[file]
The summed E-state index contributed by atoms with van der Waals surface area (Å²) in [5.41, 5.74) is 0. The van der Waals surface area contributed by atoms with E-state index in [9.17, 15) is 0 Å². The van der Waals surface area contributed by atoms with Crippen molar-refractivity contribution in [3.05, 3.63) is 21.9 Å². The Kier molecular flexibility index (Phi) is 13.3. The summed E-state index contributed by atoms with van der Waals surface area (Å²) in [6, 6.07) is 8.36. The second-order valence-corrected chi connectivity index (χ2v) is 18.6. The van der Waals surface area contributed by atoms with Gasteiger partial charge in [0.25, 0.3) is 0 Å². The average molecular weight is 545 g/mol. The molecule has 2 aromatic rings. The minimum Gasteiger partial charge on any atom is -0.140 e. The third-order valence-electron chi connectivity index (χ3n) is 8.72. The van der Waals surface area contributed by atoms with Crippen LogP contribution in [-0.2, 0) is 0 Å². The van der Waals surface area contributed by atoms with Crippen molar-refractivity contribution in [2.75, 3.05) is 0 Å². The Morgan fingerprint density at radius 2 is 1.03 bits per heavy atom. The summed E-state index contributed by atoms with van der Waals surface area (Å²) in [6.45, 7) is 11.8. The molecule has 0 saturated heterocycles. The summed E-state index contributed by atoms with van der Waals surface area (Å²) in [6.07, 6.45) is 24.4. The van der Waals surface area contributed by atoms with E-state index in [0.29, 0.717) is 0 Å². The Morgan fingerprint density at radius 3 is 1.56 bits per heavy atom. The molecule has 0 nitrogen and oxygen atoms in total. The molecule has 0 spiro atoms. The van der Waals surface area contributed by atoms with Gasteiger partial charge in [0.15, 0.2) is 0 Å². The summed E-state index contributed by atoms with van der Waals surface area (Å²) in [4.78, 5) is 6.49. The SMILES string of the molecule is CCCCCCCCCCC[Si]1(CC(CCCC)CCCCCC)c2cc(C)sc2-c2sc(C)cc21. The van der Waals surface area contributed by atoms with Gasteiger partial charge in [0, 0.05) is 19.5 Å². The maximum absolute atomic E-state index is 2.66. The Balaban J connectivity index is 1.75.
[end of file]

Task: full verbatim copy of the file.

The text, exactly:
The summed E-state index contributed by atoms with van der Waals surface area (Å²) in [5.41, 5.74) is 0. The van der Waals surface area contributed by atoms with E-state index in [9.17, 15) is 0 Å². The van der Waals surface area contributed by atoms with Crippen molar-refractivity contribution in [3.05, 3.63) is 21.9 Å². The Kier molecular flexibility index (Phi) is 13.3. The summed E-state index contributed by atoms with van der Waals surface area (Å²) in [6, 6.07) is 8.36. The second-order valence-corrected chi connectivity index (χ2v) is 18.6. The van der Waals surface area contributed by atoms with Gasteiger partial charge in [0.25, 0.3) is 0 Å². The average molecular weight is 545 g/mol. The molecule has 2 aromatic rings. The minimum Gasteiger partial charge on any atom is -0.140 e. The third-order valence-electron chi connectivity index (χ3n) is 8.72. The van der Waals surface area contributed by atoms with Crippen LogP contribution in [-0.2, 0) is 0 Å². The van der Waals surface area contributed by atoms with Crippen molar-refractivity contribution in [2.75, 3.05) is 0 Å². The Morgan fingerprint density at radius 2 is 1.03 bits per heavy atom. The summed E-state index contributed by atoms with van der Waals surface area (Å²) in [6.45, 7) is 11.8. The molecule has 0 saturated heterocycles. The summed E-state index contributed by atoms with van der Waals surface area (Å²) in [6.07, 6.45) is 24.4. The van der Waals surface area contributed by atoms with E-state index in [0.29, 0.717) is 0 Å². The Morgan fingerprint density at radius 3 is 1.56 bits per heavy atom. The molecule has 0 nitrogen and oxygen atoms in total. The molecule has 0 spiro atoms. The van der Waals surface area contributed by atoms with Gasteiger partial charge in [0.15, 0.2) is 0 Å². The summed E-state index contributed by atoms with van der Waals surface area (Å²) in [4.78, 5) is 6.49. The SMILES string of the molecule is CCCCCCCCCCC[Si]1(CC(CCCC)CCCCCC)c2cc(C)sc2-c2sc(C)cc21. The van der Waals surface area contributed by atoms with Gasteiger partial charge in [0, 0.05) is 19.5 Å². The maximum absolute atomic E-state index is 2.66. The Balaban J connectivity index is 1.75.